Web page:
At the end of my comparison — TensorFlow 1.14 Keras’ API versus Julia’s Flux.jl and Knet.jl high level APIs — I indicated some future write-ups I plan to do, one of which is to compare (obviously) on the low level APIs. However, with the release of the much anticipated TensorFlow 2.0, I decided not to wait for the next comparison and instead dedicate a separate article for the said release. The goal of this blog post then is to simply replicate the modeling in my previous article, without using the Keras API. Specifically, I’ll discuss the steps on constructing a custom layer, how we can chain multiple layers as in Keras’ Sequential, do a feedforward, a backward by updating the gradient, and batching the training datasets.

Load the Libraries

To start with, load the necessary libraries by running the following codes: I should emphasize that Line 7 is optional, and I’m using this for annotation purposes on function parameters.

Define the Constants

The following are the constants that we will be using on the specification of the succeeding codes: As you notice, these are the hyperparameters that we configured for the model below. Specifically, we use ReLU (tf.nn.relu) as the activation for the first hidden layer and softmax (tf.nn.softmax) for the output layer. Other parameters include batch-size, the number of epochs, and the optimizer which in this case is Adam (tf.keras.optimizers.Adam). Feel free to change the items above, for example, you can explore on the different optimizers, or on the activation functions.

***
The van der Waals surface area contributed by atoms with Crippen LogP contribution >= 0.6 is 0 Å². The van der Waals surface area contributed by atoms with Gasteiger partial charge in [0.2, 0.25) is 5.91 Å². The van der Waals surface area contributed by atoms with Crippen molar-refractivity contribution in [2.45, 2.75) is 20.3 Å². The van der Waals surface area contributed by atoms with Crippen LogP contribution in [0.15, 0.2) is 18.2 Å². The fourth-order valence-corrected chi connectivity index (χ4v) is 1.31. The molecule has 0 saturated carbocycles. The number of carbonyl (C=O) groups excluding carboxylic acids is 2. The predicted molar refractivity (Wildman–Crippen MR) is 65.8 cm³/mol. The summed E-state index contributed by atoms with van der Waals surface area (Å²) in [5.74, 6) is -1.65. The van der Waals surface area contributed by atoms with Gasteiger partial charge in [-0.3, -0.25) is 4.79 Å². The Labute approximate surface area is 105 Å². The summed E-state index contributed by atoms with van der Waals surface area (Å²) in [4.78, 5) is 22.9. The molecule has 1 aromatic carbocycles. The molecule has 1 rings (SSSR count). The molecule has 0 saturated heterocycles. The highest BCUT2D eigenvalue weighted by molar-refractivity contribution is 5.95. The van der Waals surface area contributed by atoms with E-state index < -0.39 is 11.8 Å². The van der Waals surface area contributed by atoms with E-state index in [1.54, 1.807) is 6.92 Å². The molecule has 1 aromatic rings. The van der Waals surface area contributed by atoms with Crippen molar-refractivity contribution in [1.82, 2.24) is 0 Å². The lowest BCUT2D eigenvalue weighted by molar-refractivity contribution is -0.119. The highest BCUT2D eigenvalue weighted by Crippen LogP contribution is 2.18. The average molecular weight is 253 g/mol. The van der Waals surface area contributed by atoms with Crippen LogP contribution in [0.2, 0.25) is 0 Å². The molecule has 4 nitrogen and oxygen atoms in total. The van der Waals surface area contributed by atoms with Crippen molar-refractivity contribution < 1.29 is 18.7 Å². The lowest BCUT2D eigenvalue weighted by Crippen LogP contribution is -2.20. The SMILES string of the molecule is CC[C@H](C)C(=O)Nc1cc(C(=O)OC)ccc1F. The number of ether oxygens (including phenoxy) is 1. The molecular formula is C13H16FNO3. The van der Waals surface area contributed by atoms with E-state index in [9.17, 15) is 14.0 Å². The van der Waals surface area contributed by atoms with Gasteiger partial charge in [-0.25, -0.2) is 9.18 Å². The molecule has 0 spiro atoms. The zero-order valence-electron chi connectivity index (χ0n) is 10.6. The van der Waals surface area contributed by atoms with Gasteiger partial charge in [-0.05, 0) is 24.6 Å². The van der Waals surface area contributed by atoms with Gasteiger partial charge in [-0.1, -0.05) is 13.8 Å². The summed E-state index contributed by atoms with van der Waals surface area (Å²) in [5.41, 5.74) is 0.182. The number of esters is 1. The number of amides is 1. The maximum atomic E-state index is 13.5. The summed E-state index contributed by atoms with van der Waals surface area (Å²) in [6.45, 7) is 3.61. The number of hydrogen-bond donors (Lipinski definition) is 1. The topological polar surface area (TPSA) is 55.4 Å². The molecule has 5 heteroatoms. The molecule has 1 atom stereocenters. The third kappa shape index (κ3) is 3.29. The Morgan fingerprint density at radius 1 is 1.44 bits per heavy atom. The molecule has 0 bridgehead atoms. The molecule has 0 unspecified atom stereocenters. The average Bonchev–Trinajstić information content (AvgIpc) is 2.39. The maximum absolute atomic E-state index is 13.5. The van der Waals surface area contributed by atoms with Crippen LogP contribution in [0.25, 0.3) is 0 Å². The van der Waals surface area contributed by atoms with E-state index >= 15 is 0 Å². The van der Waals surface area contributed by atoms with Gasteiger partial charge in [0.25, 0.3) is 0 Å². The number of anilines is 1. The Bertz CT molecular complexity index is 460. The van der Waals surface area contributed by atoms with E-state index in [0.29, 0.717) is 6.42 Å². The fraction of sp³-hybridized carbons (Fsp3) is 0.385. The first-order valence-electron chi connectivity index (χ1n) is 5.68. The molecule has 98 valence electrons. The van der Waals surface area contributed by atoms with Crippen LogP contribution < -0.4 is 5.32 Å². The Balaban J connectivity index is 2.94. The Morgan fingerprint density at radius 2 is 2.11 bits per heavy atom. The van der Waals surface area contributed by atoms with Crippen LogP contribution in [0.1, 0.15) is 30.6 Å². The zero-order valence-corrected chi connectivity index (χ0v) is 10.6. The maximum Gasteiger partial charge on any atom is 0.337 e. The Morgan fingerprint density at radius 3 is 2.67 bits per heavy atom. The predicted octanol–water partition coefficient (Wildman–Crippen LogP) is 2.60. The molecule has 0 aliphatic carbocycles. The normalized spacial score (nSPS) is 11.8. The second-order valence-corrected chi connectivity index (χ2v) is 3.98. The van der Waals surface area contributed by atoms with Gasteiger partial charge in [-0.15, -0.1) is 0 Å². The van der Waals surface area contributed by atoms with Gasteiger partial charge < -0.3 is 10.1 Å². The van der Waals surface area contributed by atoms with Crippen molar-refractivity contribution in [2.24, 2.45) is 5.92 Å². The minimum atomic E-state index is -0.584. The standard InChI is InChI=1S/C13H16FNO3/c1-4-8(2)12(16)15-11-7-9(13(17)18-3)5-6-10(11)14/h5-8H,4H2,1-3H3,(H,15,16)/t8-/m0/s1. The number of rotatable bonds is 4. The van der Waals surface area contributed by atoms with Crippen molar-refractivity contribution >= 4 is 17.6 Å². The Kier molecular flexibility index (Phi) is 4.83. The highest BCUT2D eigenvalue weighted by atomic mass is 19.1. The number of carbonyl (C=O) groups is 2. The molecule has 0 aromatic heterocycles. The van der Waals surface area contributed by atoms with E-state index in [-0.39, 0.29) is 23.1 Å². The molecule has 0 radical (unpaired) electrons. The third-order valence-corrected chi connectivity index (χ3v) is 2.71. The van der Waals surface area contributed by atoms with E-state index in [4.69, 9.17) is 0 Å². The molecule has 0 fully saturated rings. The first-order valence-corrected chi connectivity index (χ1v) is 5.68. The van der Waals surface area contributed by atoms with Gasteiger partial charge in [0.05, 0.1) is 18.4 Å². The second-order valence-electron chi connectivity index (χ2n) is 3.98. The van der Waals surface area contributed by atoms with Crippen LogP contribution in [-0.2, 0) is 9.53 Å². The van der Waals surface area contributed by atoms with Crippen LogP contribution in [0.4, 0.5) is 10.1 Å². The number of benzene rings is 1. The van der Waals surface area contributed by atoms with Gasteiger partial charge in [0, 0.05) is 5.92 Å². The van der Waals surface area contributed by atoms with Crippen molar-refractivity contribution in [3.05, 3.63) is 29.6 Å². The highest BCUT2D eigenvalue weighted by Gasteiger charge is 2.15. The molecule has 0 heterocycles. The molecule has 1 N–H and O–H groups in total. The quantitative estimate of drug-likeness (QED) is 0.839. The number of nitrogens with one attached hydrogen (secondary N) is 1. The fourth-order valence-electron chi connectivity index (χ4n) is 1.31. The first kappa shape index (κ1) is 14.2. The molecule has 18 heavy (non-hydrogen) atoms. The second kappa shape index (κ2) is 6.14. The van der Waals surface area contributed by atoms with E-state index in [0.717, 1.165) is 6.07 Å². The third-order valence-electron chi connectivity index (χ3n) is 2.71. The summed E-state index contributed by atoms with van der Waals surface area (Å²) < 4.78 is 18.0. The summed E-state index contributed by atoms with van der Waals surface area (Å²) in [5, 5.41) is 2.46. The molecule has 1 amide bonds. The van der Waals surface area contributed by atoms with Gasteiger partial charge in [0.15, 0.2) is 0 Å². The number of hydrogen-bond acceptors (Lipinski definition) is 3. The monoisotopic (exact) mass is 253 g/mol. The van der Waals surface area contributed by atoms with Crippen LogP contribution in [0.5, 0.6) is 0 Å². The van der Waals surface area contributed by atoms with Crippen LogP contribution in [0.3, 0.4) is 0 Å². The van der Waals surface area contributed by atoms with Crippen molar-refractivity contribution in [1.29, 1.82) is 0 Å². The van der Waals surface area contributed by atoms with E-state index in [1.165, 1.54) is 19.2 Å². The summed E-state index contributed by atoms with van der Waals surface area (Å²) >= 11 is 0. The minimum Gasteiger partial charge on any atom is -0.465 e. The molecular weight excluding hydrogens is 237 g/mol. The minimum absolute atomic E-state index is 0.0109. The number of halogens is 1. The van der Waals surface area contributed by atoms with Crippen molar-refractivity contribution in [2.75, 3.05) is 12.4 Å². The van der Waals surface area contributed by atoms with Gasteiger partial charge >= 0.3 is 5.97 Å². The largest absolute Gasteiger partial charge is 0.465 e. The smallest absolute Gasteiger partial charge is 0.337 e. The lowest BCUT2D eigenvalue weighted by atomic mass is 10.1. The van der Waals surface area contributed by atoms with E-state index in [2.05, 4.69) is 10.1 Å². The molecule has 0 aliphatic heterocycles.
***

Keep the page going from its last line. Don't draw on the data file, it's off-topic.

Load the Data

The Iris dataset is available in Python’s Scikit-Learn library and can be loaded as follows: xdat and ydat are both np.ndarray objects, and we are going to partition these into training and testing datasets using the Data class defined in the next section.

Define the Data Class

To organize the data processing, below is the class with methods on partitioning, tensorizing, and batching the input data:

Data Cleaning/Processing

We then apply the above codes to the iris dataset as shown below:

Defining the Dense Layer

The model as mentioned in my previous article is a MultiLayer Perceptron (MLP) with one hidden layer, please refer to the said article for more details. In order to use the low level APIs, we need to define the Dense layer from scratch. As a guide, below is the mathematical formulation of the said layer: \begin{equation} \mathbf{y} = \sigma\left(\mathbf{x}\cdot\mathbf{W} + \mathbf{b}\right), \end{equation} where $\sigma$ is the activation function, which can either be ReLU, sigmoid, etc. Now in order for the above dot product to work, $\mathbf{x}$ must be a row-vector, i.e.: \begin{equation} \mathbf{x} = \left[ x_1,x_2,\cdots,x_n \right] \end{equation} where $n$ is the number of features. Thus, $\mathbf{W}$ is a $n\times j$-matrix, with $n$ as the dimension of the input layer and $j$ as the dimension of the next layer (it could be hidden or output). With regards to the weights matrix and the bias vector, we need to initialize them to some random starting values. There are several ways to do this, one of which is to use samples from the standard Gaussian distribution, i.e.